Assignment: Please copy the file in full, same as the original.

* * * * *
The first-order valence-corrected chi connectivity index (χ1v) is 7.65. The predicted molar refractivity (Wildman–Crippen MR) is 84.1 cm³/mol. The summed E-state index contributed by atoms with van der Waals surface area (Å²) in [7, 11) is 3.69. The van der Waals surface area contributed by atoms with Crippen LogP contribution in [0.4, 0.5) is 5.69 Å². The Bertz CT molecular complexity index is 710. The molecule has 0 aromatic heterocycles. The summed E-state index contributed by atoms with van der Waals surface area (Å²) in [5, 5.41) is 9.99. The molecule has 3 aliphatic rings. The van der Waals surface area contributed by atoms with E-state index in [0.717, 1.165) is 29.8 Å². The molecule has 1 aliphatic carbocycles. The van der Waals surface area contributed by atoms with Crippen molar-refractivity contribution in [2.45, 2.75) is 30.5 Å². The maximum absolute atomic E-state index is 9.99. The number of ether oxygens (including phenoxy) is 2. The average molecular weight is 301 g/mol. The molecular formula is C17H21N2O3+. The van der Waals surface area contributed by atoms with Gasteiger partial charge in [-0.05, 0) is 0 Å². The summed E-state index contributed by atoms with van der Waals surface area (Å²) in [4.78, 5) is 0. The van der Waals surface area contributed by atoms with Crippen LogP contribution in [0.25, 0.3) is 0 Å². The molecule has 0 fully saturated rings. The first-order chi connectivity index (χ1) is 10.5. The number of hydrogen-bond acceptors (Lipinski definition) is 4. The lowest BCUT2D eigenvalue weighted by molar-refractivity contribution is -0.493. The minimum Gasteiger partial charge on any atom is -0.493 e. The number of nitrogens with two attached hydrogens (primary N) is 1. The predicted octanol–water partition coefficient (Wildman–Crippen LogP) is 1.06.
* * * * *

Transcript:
The first-order valence-corrected chi connectivity index (χ1v) is 7.65. The predicted molar refractivity (Wildman–Crippen MR) is 84.1 cm³/mol. The summed E-state index contributed by atoms with van der Waals surface area (Å²) in [7, 11) is 3.69. The van der Waals surface area contributed by atoms with Crippen LogP contribution in [0.4, 0.5) is 5.69 Å². The Bertz CT molecular complexity index is 710. The molecule has 0 aromatic heterocycles. The summed E-state index contributed by atoms with van der Waals surface area (Å²) in [5, 5.41) is 9.99. The molecule has 3 aliphatic rings. The van der Waals surface area contributed by atoms with E-state index in [0.717, 1.165) is 29.8 Å². The molecule has 1 aliphatic carbocycles. The van der Waals surface area contributed by atoms with Crippen molar-refractivity contribution in [2.45, 2.75) is 30.5 Å². The maximum absolute atomic E-state index is 9.99. The number of ether oxygens (including phenoxy) is 2. The average molecular weight is 301 g/mol. The molecular formula is C17H21N2O3+. The van der Waals surface area contributed by atoms with Gasteiger partial charge in [-0.05, 0) is 0 Å². The summed E-state index contributed by atoms with van der Waals surface area (Å²) in [4.78, 5) is 0. The van der Waals surface area contributed by atoms with Crippen LogP contribution in [0.25, 0.3) is 0 Å². The molecule has 0 fully saturated rings. The first-order chi connectivity index (χ1) is 10.5. The number of hydrogen-bond acceptors (Lipinski definition) is 4. The lowest BCUT2D eigenvalue weighted by molar-refractivity contribution is -0.493. The minimum Gasteiger partial charge on any atom is -0.493 e. The number of nitrogens with two attached hydrogens (primary N) is 1. The predicted octanol–water partition coefficient (Wildman–Crippen LogP) is 1.06.